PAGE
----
Inadequate financial plan

The Abe Cabinet on Aug. 8 endorsed a medium-term financial reconstruction program. But the program is not adequate in presenting concrete measures designed to restore health to Japan’s financial conditions.

The central government’s accumulated debts topped ¥1,000 trillion and reached ¥1,008 trillion as of the end of June, twice the nation’s gross domestic product.

The International Monetary Fund (IMF) estimates that the debts will climb to a level close to 2.5 times the nation’s GDP by the end of 2013. The government needs to present a concrete path toward financial reconstruction, with firm commitment to eradicating wasteful use of public money.

The financial reconstruction program calls for halving the deficit in the primary balance of the central and local governments by the end of fiscal 2015 and reducing the deficit to zero by the end of fiscal 2020. The primary balance is obtained by subtracting debt services costs from revenues — excluding revenues from bond issuance. The program means that the central government must improve the balance in its budget by ¥4 trillion each in fiscal 2014 and fiscal 2015. The amount of bond issuance must be lower than in the previous fiscal year.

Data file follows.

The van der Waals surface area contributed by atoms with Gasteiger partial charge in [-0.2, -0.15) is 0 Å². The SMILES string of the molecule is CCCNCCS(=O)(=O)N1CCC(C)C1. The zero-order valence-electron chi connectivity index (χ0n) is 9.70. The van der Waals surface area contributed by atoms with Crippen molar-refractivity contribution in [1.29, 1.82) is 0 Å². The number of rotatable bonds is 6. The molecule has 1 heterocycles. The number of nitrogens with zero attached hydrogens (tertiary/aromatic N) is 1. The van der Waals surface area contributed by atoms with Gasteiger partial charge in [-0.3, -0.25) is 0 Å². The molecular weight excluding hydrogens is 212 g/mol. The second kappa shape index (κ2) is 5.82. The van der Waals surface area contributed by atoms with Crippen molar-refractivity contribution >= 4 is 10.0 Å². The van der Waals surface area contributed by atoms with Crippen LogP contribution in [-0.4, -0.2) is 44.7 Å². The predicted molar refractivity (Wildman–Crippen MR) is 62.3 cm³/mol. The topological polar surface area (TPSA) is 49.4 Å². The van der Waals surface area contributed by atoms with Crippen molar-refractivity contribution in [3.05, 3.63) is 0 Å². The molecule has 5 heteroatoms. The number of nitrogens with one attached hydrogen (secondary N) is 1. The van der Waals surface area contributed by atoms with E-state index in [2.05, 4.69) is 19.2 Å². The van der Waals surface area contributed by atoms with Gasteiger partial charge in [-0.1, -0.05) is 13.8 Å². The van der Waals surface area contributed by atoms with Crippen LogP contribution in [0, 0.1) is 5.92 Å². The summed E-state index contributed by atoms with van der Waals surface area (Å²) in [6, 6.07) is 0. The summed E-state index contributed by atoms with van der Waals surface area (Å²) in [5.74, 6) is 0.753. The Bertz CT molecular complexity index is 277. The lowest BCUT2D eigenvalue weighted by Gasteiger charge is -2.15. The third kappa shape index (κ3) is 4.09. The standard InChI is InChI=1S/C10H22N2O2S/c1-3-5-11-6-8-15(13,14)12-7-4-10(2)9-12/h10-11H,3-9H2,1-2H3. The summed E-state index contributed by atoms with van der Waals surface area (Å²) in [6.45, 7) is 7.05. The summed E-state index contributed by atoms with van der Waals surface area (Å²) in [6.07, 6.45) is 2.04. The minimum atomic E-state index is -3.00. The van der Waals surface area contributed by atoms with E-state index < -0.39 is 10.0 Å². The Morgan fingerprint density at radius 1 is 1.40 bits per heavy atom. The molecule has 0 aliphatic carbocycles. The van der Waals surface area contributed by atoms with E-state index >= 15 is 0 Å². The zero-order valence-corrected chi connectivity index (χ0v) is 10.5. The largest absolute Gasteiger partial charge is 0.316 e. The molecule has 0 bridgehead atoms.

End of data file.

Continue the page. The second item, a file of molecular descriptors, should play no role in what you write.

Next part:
The program does not include concrete measures that the government will take to halve the deficit in the primary balance. Furthermore the government admits that even if Japan’s economy continues to grow 3 percent in nominal terms, it will be difficult to reduce the deficit to zero in fiscal 2020.

Means to improve the health of Japan’s state coffers include tax increases and spending cuts. But the financial reconstruction program has an uncertain factor. At this stage, the government has not decided what to do with a plan to raise the consumption tax rate from the current 5 percent to 8 percent from April 2014. It plans to make a decision on whether to go ahead with the plan as scheduled or to postpone it around October.

The IMF thinks that the Japanese government should raise the consumption tax as originally planned. A second round of the consumption tax raise, which will increase the tax rate to 10 percent, is scheduled to take place in October 2015.

The problem is that the government is lax in restraining spending. Instead of using a surplus of ¥1.3 trillion from the fiscal 2012 budget to redeem bonds, for example, it will use it in a supplementary budget for fiscal 2013. The guideline for budget requests for fiscal 2014 calls for a reduction of some 10 percent from the initial fiscal 2013 budget in discretionary expenditures, including public works spending. But it sets aside ¥3.5 trillion for special projects for economic growth and for anti-disaster and other priority projects. It also sets no ceiling for requests related to reconstruction related to the 3/11 disasters.

The government must be serious in working out concrete steps designed to achieve the difficult task of achieving both financial reconstruction and steadfast economic recovery.